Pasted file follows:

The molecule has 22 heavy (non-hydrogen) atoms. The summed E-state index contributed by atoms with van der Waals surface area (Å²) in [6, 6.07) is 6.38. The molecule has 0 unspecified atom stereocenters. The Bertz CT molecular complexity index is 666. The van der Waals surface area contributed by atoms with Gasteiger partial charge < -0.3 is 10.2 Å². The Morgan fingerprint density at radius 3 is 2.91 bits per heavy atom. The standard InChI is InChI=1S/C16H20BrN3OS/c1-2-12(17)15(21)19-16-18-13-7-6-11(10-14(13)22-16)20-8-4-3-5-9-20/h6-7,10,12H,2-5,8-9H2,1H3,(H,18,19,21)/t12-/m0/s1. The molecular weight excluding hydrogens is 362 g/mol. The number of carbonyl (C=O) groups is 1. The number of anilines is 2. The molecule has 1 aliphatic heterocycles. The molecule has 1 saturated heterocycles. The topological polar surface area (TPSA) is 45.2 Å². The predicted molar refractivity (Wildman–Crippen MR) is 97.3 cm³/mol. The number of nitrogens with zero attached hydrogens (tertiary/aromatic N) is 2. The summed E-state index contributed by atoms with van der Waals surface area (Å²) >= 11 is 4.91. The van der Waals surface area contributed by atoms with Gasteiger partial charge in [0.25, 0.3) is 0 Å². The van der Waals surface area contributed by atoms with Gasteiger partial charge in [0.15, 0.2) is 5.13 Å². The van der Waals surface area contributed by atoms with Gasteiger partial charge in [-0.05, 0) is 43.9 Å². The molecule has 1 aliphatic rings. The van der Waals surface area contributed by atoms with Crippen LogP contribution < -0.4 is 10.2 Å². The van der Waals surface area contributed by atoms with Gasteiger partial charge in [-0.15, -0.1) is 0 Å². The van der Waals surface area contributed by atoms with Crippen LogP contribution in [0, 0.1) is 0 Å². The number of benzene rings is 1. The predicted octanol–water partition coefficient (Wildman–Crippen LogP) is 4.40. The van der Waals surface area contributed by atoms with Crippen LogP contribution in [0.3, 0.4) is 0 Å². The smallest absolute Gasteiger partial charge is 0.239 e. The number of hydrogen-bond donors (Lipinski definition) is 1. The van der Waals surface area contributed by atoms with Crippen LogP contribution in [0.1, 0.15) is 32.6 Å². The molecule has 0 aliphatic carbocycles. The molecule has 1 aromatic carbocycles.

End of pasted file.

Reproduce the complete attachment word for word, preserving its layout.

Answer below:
The molecule has 22 heavy (non-hydrogen) atoms. The summed E-state index contributed by atoms with van der Waals surface area (Å²) in [6, 6.07) is 6.38. The molecule has 0 unspecified atom stereocenters. The Bertz CT molecular complexity index is 666. The van der Waals surface area contributed by atoms with Gasteiger partial charge < -0.3 is 10.2 Å². The Morgan fingerprint density at radius 3 is 2.91 bits per heavy atom. The standard InChI is InChI=1S/C16H20BrN3OS/c1-2-12(17)15(21)19-16-18-13-7-6-11(10-14(13)22-16)20-8-4-3-5-9-20/h6-7,10,12H,2-5,8-9H2,1H3,(H,18,19,21)/t12-/m0/s1. The molecular weight excluding hydrogens is 362 g/mol. The number of carbonyl (C=O) groups is 1. The number of anilines is 2. The molecule has 1 aliphatic heterocycles. The molecule has 1 saturated heterocycles. The topological polar surface area (TPSA) is 45.2 Å². The predicted molar refractivity (Wildman–Crippen MR) is 97.3 cm³/mol. The number of nitrogens with zero attached hydrogens (tertiary/aromatic N) is 2. The summed E-state index contributed by atoms with van der Waals surface area (Å²) >= 11 is 4.91. The van der Waals surface area contributed by atoms with Gasteiger partial charge in [0.25, 0.3) is 0 Å². The van der Waals surface area contributed by atoms with Gasteiger partial charge in [0.15, 0.2) is 5.13 Å². The van der Waals surface area contributed by atoms with Gasteiger partial charge in [-0.05, 0) is 43.9 Å². The molecule has 1 aliphatic rings. The van der Waals surface area contributed by atoms with Crippen LogP contribution < -0.4 is 10.2 Å². The van der Waals surface area contributed by atoms with Gasteiger partial charge in [-0.15, -0.1) is 0 Å². The van der Waals surface area contributed by atoms with Crippen LogP contribution in [0, 0.1) is 0 Å². The number of benzene rings is 1. The predicted octanol–water partition coefficient (Wildman–Crippen LogP) is 4.40. The van der Waals surface area contributed by atoms with Crippen LogP contribution in [0.3, 0.4) is 0 Å². The smallest absolute Gasteiger partial charge is 0.239 e. The number of hydrogen-bond donors (Lipinski definition) is 1. The van der Waals surface area contributed by atoms with Crippen LogP contribution in [0.1, 0.15) is 32.6 Å². The molecule has 0 aliphatic carbocycles. The molecule has 1 aromatic carbocycles.